CATALOGUE Among the Garbage and the Flowers - Flipbook - Page 21
Jinjoon Lee’s visual installation Moanaia is based on the
research of Hohee Cho, who studies medical history at the
Faculty of History, University of Oxford. This art is an
extension of Jinjoon Lee’s previous work on ‘Liminal
Space’ that studies stairs, stages, and gardens. It delivers a
virtual experience of an aquarium. It also indirectly
projects the technological development of the
contemporary world along with the culture and
environment of Oceania, largely neglected in world
history, which is centered on the northern hemisphere.
Moanaia is a compound word made of moana, meaning
‘large ocean’ in Polynesian, and -ia from Oceania. Made of
small islands scattered across the South Pacific, the South
Pacific is a liminal area intersecting the 180th meridian.
This area, obscured on the Atlantic-centered map, is
difficult to travel to, although it takes up a massive space on
earth. Its well-preserved environment lends itself to such
paradoxical geographical remoteness. On the other hand,
this area has been experiencing wave upon wave of severe
illnesses since the age of empires, armed with technology,
driven by colonial expansion.
The video provides a strong immersive experience of the
real world and the virtual space through editing with visual
AI technology. Wandering human shadows, objectified
nature, and the history of Oceania represented by
individual statues is posed together to ask an existential
question on humanity’s utopia. Particularly, it questions
the peril of science, technology, and civilization to the
future environment of Oceania.
Whilst living next to the Greenwich Observatory in
London, the prime meridian, I wondered every night:
What is happening on the other side of the world, at the
180th parallel? Can the attitude of setting this place—
London—as the ‘beginning point’, the ‘standard’, possibly
Doesn’t the anthropocentric mentality of valuing science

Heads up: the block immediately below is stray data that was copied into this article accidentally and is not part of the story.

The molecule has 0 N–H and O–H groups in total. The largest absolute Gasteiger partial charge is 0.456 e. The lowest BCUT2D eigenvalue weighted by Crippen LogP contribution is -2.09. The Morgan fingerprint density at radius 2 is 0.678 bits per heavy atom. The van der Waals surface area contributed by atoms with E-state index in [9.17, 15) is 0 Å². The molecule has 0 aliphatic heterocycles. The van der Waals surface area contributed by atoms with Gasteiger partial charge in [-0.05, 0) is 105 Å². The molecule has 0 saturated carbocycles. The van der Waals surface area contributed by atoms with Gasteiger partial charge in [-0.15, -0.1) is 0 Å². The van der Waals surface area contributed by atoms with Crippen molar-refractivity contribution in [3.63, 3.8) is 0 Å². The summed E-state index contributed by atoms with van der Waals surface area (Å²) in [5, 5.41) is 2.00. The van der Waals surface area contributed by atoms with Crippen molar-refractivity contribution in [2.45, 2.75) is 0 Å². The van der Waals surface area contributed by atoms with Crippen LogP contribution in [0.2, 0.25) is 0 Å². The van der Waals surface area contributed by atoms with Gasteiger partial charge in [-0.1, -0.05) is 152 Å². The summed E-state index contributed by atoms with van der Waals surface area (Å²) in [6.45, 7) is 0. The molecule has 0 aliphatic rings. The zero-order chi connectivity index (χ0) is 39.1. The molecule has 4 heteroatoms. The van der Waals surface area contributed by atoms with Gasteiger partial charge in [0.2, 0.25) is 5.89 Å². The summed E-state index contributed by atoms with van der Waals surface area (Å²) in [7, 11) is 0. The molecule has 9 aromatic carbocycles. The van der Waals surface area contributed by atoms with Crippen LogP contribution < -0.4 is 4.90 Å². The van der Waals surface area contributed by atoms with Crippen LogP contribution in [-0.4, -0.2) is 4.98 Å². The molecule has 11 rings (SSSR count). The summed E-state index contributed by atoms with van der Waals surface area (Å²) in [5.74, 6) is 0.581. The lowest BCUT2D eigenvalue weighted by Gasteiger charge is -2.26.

and reason already objectify the peripheral and justify
Who lives in the South Pacific, on the other side of the
globe? And how do they live? Has our civilization grown
any closer to the ideal future that humanity has dreamt of?
And where in the world do the souls of the fish go? Are
they here, with us still?
Researcher’s note (Hohee Cho)
People of Oceania were historically vulnerable to
introduced epidemics. The earliest recorded epidemics in
Oceania are found from the late 18th century. Captain
Cook's visit to Tonga in 1773 and Spanish expedition to
Tahiti in 1774 left marks of epidemics. Vancouver's trip
introduced dysentery to Tahiti. This dysentery epidemic
later spread to Fiji in 1791. In Tonga, two influenza
epidemics occurred in 1773 and 1777 between Cook's
expedition. Australian aboriginal people suffered smallpox
epidemics in the 1780s. A terrible dysentery epidemic was
recorded in Fiji between 1802 and 1803. Dysentery killed
so many people in 1804 Hawaii that not all dead could be
buried. A large proportion of aboriginal people in Australia
were killed by smallpox between 1829 and 1831. Samoa
recorded influenza epidemics in 1830.
The Pacific islands suffered tremendous losses through
contact with Europeans. The advent of the Second World
War led to further violation of the lands and seas of
Oceania. This was a war fought between white Europeans
and mainland Asians, not in their lands, but on the Pacific
islands. Bombs were dropped and jungles were scorched.
The damage did not stop with the end of the Second
World War. During the Cold War, the Pacific islands were
subject to testing nuclear weapons by the American and
French governments. Under the ocean’s surface, more lives
have been lost since the 20th century. The damage extends
to the marine environment of the wider Pacific area. Coral
reefs, home to a quarter of the marine species, are killed by
the rise of ocean temperature. At the Great Barrier Reef,
mass bleaching took place in 1983, 1987, 1998, 2002,
2016, 2017 and again in 2020. Only skeletons can be found
in more than half of the Great Barrier Reef. The rise of
ocean temperature also created the blob, a mass of marine
heatwave in the Pacific Ocean since 2013. The blob caused
a sudden drop in plankton population that led to the deaths
of one million seabirds off the North American coast.
Accordingly, thousands of sea lions, whales and puffins
died due to disruption in the food chains. On the other
hand, millions of starfish died off for warmer temperature
and unidentified epidemic diseases. In Australia, 2018, ten
thousand native fishes died off resulting from pollution runoff from rivers.
These devastating changes, rarely seen or talked about
leave invisible scars on the Ocean. In this fictional
landscape, the souls of those lost can live on.